, Volume 44, Issue 4, pp 1247–1256 | Cite as

Is Life’s Meaning Ultimately Unthinkable?: Guy Bennett-Hunter on the Ineffable

  • Thaddeus MetzEmail author


In this critical notice of Guy Bennett-Hunter’s Ineffability and Religious Experience, I focus on claims he makes about what makes a life meaningful. According to Bennett-Hunter, for human life to be meaningful it must obtain its meaning from what is beyond the human and is ineffable, which constitutes an ultimate kind of meaning. I spell out Bennett-Hunter’s rationale for making this claim, raise some objections to it, and in their wake articulate an alternative conception of ultimate meaning.


God Ineffability Meaning of life Philosophy of religion Religious existentialism 


  1. Affolter, J. (2007). Human nature as God’s purpose. Religious Studies, 43, 443–455.CrossRefGoogle Scholar
  2. Baggini, J. (2004). What’s it all about?: Philosophy and the meaning of life. London: Granta Books.Google Scholar
  3. Bennett-Hunter, G. (2014). Ineffability and religious experience. London: Pickering & Chatto (Publishers) Ltd.Google Scholar
  4. Bond, E. J. (1983). Reason and value. Cambridge: Cambridge University Press.Google Scholar
  5. Cooper, D. (2003). Meaning. Durham: Acumen Publishing.Google Scholar
  6. Hosseini, R. (2015). Wittgenstein and meaning in life. New York: Palgrave Macmillan.CrossRefGoogle Scholar
  7. Kant, I. (1787). Critique of pure reason, 2nd edn. A. Wood and P. Guyer (Trans.). New York: Cambridge University Press, 1999.Google Scholar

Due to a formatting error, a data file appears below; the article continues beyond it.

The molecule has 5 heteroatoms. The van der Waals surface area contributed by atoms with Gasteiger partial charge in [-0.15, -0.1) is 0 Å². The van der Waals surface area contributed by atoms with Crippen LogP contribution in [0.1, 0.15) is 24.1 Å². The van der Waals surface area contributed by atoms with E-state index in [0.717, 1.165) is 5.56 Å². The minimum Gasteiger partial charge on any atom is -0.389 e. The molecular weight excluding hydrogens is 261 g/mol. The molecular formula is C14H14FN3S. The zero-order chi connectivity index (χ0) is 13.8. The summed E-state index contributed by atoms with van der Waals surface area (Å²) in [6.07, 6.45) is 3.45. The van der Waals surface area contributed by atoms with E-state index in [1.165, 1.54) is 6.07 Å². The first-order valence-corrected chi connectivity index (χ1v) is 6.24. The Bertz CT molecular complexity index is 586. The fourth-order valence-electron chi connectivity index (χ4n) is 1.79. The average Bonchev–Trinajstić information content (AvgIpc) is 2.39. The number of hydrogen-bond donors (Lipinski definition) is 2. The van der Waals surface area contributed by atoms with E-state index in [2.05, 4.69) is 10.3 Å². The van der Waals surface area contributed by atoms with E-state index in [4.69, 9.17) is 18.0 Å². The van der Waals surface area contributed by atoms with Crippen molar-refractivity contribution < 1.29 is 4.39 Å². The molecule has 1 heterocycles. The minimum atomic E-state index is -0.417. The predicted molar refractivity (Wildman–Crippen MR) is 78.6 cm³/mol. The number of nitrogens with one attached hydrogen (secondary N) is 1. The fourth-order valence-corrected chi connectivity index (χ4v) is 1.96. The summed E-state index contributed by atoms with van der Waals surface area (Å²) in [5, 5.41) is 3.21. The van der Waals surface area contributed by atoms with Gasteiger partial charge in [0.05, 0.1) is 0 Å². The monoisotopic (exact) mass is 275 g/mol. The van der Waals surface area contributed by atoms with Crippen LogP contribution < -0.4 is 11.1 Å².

8. Korsgaard, C. (1996). Creating the kingdom of ends. New York: Cambridge University Press.CrossRefGoogle Scholar
  9. Levy, N. (2005). Downshifting and meaning in life. Ratio, 18, 176–189.CrossRefGoogle Scholar
  10. Markus, A. (2003). Assessing views of life: a subjective affair? Religious Studies, 39, 125–143.Google Scholar
  11. Mawson, T. J. (2013). Recent work on the meaning of life and philosophy of religion. Philosophy Compass, 8, 1138–1146.CrossRefGoogle Scholar
  12. May, T. (2015). A significant life: Human meaning in a silent universe. Chicago: The University of Chicago Press.CrossRefGoogle Scholar
  13. Metz, T. (2002). Recent work on the meaning of life. Ethics, 112, 781–814.CrossRefGoogle Scholar
  14. Metz, T. (2013a). The meaning of life, rev. edn. In E. Zalta (Ed.) Stanford encyclopedia of philosophy.
  15. Metz, T. (2013b). Meaning in life: An analytic study. Oxford: Oxford University Press.CrossRefGoogle Scholar
  16. Mintoff, J. (2008). Transcending absurdity. Ratio, 21, 64–84.CrossRefGoogle Scholar
  17. Nagel, T. (1987). What does it all mean? New York: Oxford University Press.Google Scholar
  18. Nozick, R. (1981). Philosophical explanations. Cambridge: Harvard University Press.Google Scholar
  19. Nozick, R. (1989). The examined life. New York: Simon & Schuster.Google Scholar
  20. Seachris, J. (2009). The meaning of life as narrative: a new proposal for interpreting philosophy’s ‘primary’ question. Philo, 12, 5–23.CrossRefGoogle Scholar
  21. Seachris, J. (2011). Meaning of life: Contemporary analytic perspectives. In J. Fieser & B. Dowden (Eds.) Internet encyclopedia of philosophy.
  22. Taylor, R. (1985). Ethics, faith, and reason. Englewood Cliffs: Prentice-Hall Inc..Google Scholar
  23. Thomas, L. (2005). Morality and a meaningful life. Philosophical Papers, 34, 405–427.CrossRefGoogle Scholar
  24. Thomson, G. (2003). On the meaning of life. South Melbourne: Wadsworth.Google Scholar
  25. Waghorn, N. (2014). Nothingness and the meaning of life: Philosophical approaches to ultimate meaning through nothing and reflexivity. London: Bloomsbury.Google Scholar
  26. Wong, W. (2008). Meaningfulness and identities. Ethical Theory and Moral Practice, 11, 123–148.CrossRefGoogle Scholar

Copyright information

© Springer Science+Business Media Dordrecht 2015

Authors and Affiliations

  1. 1.Department of PhilosophyUniversity of JohannesburgJohannesburgSouth Africa

Personalised recommendations